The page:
Mary determined to go. In 1875, she applied to a foreign mission board which, in turn, accepted her. In 1876, she was sent to Edinburgh for special training and tearful friends wished her well. On August 5th of that year Mary boarded the steamer, “Ethiopia,” – destination – West Africa.7 On September 11th, the Ethiopia crossed from the blue waters of the Atlantic Ocean to the mud-coloured Calabar rivers. She was in a new land. On one side, she could see the flat Niger delta and, on the other side, she could see the Cameroon Mountains. As she journeyed upriver through the swampland, she was gazed upon by many natives. She was in a world of broken islands, with parrots flying above her and alligators slipping into the waters below her.8

Mary’s thoughts moved from the scenery around her to the purpose of her journey, serving God in the Calabar mission. In the following days, she met the staff of four ministers, four men teachers, four women teachers, a native minister and eighteen agents. Together, they served a weekly gathering of over a thousand natives.

She was put to work immediately, teaching in a day school. While Mary enjoyed working within this established community, her interests became drawn more and more to the out-district areas surrounding it. To her delight, young boys took her on visits through the bush into these areas. Mary applied herself zealously and learned the Efik language. She began venturing deeper and deeper into the out-district areas. She was studied curiously by the natives who came to call her “Ma.” 9

While many natives, out of curiosity, desired to meet Mary, Mary’s reason for contact was not curiosity but, rather, to share with them the love and gospel of Jesus Christ. She zealously and joyfully engaged in this endeavour. Time and time again, the personal cost for this service ran high. Mary suffered from loneliness. She also frequently came down with fevers, which sometimes brought her close to the point of death. Through these trials Mary persevered and put her trust in God.

Mary trusted God for more than just her work in Calabar. She requested of her mission permission to move to a more remote outpost called “Old Town.” In 1880, this request was granted and Mary moved there. From Old Town she was now closer to other small stations such as Qua, Akim and Ikot Ansa, which she visited repeatedly. Though there was not much in Old Town, there was a dilapidated house made of wattle and mud for her to live in. Mary prayed for the natives, visited their sick, conducted a Sunday school and, in a short period of time, was holding services which were attended by eighty to a hundred natives. She made great headway and even chiefs began confessing that their laws and customs were at variance with God. 10

One custom that especially grieved Mary was the treatment of newly born twins and their mothers. When a native mother gave birth to twins, it was believed that both she and at least one of the twins were cursed. The mother would be driven outside of the community and forced to live alone in the bush. The twins would then be discarded in the jungles and left to die. Time and time again, Mary would seek out the twins and bring them back to the camp. They would live with her and she would raise them herself.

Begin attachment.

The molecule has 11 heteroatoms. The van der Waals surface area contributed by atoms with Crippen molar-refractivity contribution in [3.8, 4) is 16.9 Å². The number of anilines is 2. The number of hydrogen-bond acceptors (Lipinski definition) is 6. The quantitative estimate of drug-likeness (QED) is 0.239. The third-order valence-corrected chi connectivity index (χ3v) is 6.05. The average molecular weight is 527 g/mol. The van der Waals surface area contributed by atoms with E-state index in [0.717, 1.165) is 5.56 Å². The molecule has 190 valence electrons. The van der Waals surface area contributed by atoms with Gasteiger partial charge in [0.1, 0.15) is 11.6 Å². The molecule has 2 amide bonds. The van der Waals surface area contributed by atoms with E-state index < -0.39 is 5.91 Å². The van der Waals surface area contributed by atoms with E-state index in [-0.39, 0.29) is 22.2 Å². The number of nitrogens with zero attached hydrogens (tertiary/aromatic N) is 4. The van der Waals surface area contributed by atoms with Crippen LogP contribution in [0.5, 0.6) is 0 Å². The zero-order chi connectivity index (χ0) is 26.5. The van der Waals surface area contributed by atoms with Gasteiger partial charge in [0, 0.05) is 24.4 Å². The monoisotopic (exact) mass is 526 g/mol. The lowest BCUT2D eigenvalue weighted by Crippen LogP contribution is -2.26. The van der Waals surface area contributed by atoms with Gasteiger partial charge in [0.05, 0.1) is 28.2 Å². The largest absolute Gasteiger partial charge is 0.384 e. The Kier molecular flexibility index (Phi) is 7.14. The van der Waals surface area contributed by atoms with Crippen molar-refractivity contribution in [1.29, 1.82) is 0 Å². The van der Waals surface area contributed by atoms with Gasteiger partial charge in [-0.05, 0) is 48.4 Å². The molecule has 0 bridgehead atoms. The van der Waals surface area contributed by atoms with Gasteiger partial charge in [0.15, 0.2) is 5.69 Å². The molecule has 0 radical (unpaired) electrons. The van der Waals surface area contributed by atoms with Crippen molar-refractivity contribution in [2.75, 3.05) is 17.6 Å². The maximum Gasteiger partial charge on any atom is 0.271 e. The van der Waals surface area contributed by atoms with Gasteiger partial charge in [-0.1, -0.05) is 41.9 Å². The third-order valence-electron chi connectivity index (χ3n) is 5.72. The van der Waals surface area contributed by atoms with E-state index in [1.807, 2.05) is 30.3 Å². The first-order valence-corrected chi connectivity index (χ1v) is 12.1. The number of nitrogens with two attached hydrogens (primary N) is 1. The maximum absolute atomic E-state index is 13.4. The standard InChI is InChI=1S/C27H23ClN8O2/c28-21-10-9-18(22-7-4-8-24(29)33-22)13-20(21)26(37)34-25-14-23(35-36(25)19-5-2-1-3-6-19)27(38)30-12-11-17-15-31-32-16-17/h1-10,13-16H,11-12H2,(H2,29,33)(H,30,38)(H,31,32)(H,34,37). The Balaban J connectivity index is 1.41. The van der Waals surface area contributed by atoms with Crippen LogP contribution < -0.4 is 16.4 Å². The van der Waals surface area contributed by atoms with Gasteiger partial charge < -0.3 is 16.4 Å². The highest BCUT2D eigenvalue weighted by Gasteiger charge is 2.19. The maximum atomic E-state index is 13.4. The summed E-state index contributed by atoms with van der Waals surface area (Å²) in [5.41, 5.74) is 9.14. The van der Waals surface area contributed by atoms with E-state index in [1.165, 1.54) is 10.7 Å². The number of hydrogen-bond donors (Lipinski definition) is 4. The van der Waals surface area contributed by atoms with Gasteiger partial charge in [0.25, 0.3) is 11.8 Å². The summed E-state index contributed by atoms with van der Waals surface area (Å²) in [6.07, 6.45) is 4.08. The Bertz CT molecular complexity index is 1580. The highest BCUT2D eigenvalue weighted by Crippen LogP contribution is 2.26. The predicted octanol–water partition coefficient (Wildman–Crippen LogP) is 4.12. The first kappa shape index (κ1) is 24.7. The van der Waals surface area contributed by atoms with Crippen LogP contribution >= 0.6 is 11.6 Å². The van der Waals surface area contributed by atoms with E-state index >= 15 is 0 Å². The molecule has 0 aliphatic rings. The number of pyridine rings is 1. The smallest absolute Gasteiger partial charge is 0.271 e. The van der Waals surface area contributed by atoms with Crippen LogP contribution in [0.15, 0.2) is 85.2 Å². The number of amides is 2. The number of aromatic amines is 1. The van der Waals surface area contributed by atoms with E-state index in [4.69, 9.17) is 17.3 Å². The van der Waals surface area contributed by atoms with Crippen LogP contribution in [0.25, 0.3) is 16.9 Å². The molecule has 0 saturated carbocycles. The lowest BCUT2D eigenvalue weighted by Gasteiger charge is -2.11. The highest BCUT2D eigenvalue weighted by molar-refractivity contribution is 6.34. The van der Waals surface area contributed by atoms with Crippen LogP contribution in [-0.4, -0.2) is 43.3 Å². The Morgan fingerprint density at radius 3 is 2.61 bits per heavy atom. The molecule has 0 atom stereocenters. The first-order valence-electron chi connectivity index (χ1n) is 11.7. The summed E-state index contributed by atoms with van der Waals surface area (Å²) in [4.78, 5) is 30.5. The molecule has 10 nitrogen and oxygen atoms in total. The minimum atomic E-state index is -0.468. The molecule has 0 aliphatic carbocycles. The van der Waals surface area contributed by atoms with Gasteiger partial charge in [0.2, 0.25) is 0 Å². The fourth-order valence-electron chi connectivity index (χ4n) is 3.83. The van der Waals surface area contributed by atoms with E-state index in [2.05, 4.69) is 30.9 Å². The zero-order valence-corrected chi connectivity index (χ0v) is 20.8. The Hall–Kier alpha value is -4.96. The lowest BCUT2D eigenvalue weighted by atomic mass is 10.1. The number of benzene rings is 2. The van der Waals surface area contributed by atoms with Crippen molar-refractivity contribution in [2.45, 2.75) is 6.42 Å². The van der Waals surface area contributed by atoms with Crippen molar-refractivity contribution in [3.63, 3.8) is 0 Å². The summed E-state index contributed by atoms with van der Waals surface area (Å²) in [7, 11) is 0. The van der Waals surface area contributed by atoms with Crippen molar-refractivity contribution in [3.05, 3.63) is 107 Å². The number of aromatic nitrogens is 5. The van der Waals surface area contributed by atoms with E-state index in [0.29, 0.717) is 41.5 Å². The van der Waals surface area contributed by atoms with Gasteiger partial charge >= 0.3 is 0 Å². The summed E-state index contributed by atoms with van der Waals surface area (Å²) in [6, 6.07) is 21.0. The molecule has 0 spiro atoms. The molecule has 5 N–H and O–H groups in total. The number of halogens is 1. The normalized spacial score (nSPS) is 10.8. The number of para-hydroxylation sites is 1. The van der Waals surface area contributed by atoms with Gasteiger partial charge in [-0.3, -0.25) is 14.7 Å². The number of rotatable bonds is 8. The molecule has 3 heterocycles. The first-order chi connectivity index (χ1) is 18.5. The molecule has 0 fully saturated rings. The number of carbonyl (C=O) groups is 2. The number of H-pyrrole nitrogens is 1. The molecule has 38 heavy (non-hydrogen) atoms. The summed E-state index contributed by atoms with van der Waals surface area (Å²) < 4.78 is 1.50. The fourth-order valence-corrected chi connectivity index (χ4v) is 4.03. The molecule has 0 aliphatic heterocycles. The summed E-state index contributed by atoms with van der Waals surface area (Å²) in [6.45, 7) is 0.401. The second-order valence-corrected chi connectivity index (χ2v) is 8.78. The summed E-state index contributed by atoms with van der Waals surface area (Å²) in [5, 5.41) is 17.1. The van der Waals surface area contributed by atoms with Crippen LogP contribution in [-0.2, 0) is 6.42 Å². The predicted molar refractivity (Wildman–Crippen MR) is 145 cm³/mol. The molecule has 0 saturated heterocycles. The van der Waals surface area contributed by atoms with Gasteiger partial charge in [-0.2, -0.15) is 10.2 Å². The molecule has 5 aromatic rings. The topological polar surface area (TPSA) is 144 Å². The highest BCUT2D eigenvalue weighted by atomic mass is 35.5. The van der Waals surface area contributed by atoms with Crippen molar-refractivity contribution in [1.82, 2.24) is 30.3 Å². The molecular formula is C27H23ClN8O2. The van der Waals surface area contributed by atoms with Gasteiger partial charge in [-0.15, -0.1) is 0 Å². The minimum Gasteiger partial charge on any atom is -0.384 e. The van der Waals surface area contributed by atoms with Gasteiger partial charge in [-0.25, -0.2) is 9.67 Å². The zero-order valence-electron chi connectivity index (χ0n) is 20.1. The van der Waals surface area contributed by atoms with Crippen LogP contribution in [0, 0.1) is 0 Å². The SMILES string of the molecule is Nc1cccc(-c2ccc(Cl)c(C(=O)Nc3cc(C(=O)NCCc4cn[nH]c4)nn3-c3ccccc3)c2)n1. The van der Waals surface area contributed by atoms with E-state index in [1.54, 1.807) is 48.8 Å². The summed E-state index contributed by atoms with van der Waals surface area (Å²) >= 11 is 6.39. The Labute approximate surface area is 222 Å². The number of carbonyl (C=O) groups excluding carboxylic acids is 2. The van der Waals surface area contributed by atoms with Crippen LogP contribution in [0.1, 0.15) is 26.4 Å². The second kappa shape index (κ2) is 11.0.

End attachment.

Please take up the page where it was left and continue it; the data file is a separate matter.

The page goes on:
Heroic deeds like these were respected by many natives. Large numbers of tribes-people became fiercely loyal to her. When she needed to travel from village to village, there were always young men who were willing to paddle her canoe. They could be heard singing, “Ma, our beautiful, beloved mother is on board, Ho! Ho! Ho!” 11

However, not everyone sang Mary’s praises. Mary frequently challenged long-standing tribal laws and customs. To some, this was very offensive. To others, it meant the salvation of their lives. On one occasion, two young sixteen-year old wives were caught leaving an area designated for women and entering a yard where a boy was sleeping. They were sentenced to receive a hundred stripes each. After the whipping, it would be customary to have salt rubbed into their wounds and to have further torture carried out. Mary intervened, rebuking both, the young women for their actions, and their judges for their excessive cruelty. In the end, the penalty was reduced to ten stripes and nothing more.12

In 1888, Mary was forty years old. At this time, a new threat faced the tribal people of the area. A warring tribe, known as the Okoyong, had conquered the Ibibios, east of Calabar. The Okoyongs were greatly feared for their violence, witchcraft, contempt of authority, plundering of property and slave stealing. Learning a little about them, Mary became burdened to reach out to them. All of her friends pled with her not to take on this challenge. Her friends said that the Okoyong were unreachable, and that she was liable to get herself killed. One young man exclaimed, with many sobs, “I will constantly pray for you, but you are courting death.” 13 Mary counted the cost for this mission and said, “I am going to a new tribe up-country, a fierce, cruel people, and everyone tells me that they will kill me. But I don’t fear any hurt – only to combat their savage customs will require courage and firmness on my part.” 14 When it was apparent that Mary could not be dissuaded, a Mr. Bishop agreed to accompany Mary to the tribe. Together, with a couple of others as well, and with five children, who Mary had rescued from abandonment, they headed up-river in a canoe.